Switching

Memory lane has more bends and double-backs now that I’m almost fifty-five. Today’s meandering walk began unexpectedly, as most of these trips do. While hip pain has put a dent in my dancing routine, I’m still swaying; determined to go with the flow of life rather than drowning in a what amounts to a puddle.

Thinking about these hips, I remembered a seasonal friend named Leonard, who helped me make more money as a waitress. I say “seasonal” only because we lost touch when he stopped working at the restaurant where we met, a natural fate of most coworker friends from my 20’s. Leonard bussed my tables within seconds of customers leaving because 1. I tipped him well, and 2. We were friends. How he helped me most is by advising me to swing my hips when I walked through the restaurant; apparently I had a complete absence of this feminine wile (sorely lacking in this generally, to be honest). I remember laughing hard, likely because we’d smoked a joint, and responding how I’d have gotten in trouble for “switching” if I’d done that as a young person. Such overt manipulation seemed nasty to me, until Leonard told me I was leaving money on the table; men watched me anyway. I love blunt people, as I often miss subtlety.

My mother is very no-nonsense and as far as one can get from a femme-fatale. She taught me faith, resiliency and work ethic, values I hold most dear. Now my aunts, on the other hand, they switched their hips naturally, each of them sexy and feminine in different ways. I saw one as a nurturer in tank tops and short shorts rooting for the Steelers very loudly and being funny, easy to laugh and give out love, while another had a powder poof on her dresser I thought was magical, wore flowing caftans, and had beads in the doorway to her music room. Another had a smile bright as the sun and made me feel special every time she turned it on me, her walk in heels the epitome of womanhood in the 1970’s, and another who asked me if I was hungry every single time I walked through her front door and ushered me to her kitchen for at least some koolaid, maybe a secret cookie, and a probing question or two about girl stuff.

So, I channeled my aunts and practiced switching slightly, Leonard often reminding me during shifts. My tips increased with a few customers, and every cent helped us, my delighter and I. One of my regulars gifted me a black silk tie for my uniform, although I’m unsure if that was because I started switching, but it happened not long after I adopted it. Fortunately, I was paid an hourly rate at my next job, but I never forgot Leonard’s advice because it felt like overhearing guys in a locker room.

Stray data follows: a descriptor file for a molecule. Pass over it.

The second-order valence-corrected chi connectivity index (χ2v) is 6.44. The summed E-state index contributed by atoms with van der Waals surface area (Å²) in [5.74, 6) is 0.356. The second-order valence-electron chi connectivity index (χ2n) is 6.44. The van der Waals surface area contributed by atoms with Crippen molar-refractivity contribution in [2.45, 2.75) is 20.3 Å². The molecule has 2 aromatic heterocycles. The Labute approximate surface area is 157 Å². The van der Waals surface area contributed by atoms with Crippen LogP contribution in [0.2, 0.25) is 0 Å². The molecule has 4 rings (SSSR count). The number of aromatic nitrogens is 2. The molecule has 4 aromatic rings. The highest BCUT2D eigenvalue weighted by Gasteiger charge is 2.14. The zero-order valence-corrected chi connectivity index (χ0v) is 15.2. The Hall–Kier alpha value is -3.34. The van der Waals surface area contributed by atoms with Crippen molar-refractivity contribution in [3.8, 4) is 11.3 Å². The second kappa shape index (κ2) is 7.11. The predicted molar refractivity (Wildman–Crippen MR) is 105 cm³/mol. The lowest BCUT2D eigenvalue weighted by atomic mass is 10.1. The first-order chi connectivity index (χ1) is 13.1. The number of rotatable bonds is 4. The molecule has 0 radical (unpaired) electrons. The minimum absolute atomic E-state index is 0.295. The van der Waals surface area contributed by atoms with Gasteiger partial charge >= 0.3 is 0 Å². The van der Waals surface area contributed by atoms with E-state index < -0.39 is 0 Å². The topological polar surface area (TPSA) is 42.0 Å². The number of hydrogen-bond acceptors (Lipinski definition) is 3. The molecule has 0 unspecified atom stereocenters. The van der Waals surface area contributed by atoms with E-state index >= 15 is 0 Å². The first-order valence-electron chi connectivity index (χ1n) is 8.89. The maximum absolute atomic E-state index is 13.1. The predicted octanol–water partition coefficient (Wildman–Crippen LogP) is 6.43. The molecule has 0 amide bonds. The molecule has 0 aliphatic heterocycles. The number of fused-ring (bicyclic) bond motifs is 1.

Then I meandered further, and remembered dancing as a teenager and how I swung my hips for hours on end, gyrating to Prince, Madonna, Adam Ant and Bobby Brown. Of course, that made me pull up “Every Little Step I Take” on YouTube, the first cords encouraging muscle memory and dancing with Bobby and his crew. Stopped for a second to remind myself not to do those criss-cross moves fast enough to trip over my feet, but had a good laugh wrapped up in good times. Funny thing is-my hip feels better.

Expiry

We were all valuable according to a bright choir of assurances along Directorate Pathway #5. Oxygen converters planted every half meter pumped out relative affirmations intended to keep travelers’ headspace positive and productive. “Laws of Greater Good insure our survival” I repeated in my “for the record” smiling tone, while my gut pitched in a grief, anxiety and repressed anger soup. In my newish sun goggles, still snug with zero leakage, I tilted my head, stuck my eyes on a windowless brick tower, and prayed my tension wasn’t observable to Oversight.

“3 Month Extension” a transparently thin slip of bamboo with her name and new expiration date spit out the holographic lips of Appeals Agent #47. A miniscule neon oval recorded my reaction for my permanent profile. “All decisions are final. Promptly exit Expiry Appeals Tower #3 along the green line and have a positive and productive day”. Its serrated mechanical arm rose from the wall next to me, pointed and tapped on the line. I’d entered maybe 10 minutes before and they didn’t give me an opportunity to plead as I’d rehearsed. Glossy purple toes my little sisters painted 3 days ago stuck out of size 10 wraps, which seemed glued to the floor. We needed more time. Perhaps naively, I’d hoped we would receive one of those 20-year extensions I’d heard about more than once in the past week. They probably didn’t even exist, my mind raged now. “Do you require assistance to exit?” Agent #47 tapped again, this time leaving a smear on the top of my wrap.   

“No”, I spat, then added, “thanks” for the record. My legs finally moved, their green line taunting me. As I pushed out the door, I envisioned the 5 of us laid out under a neon dancing tree canopy, mesmerized by whispering leaves and tiny, yet noisily chittering, birds who dove at one another as if playing. My step-father Ghistar taught us about finches. Our family spent as much time as they could afford in the protected areas since they’d partnered five years ago and moved into the grower community, a step up from the recycler community.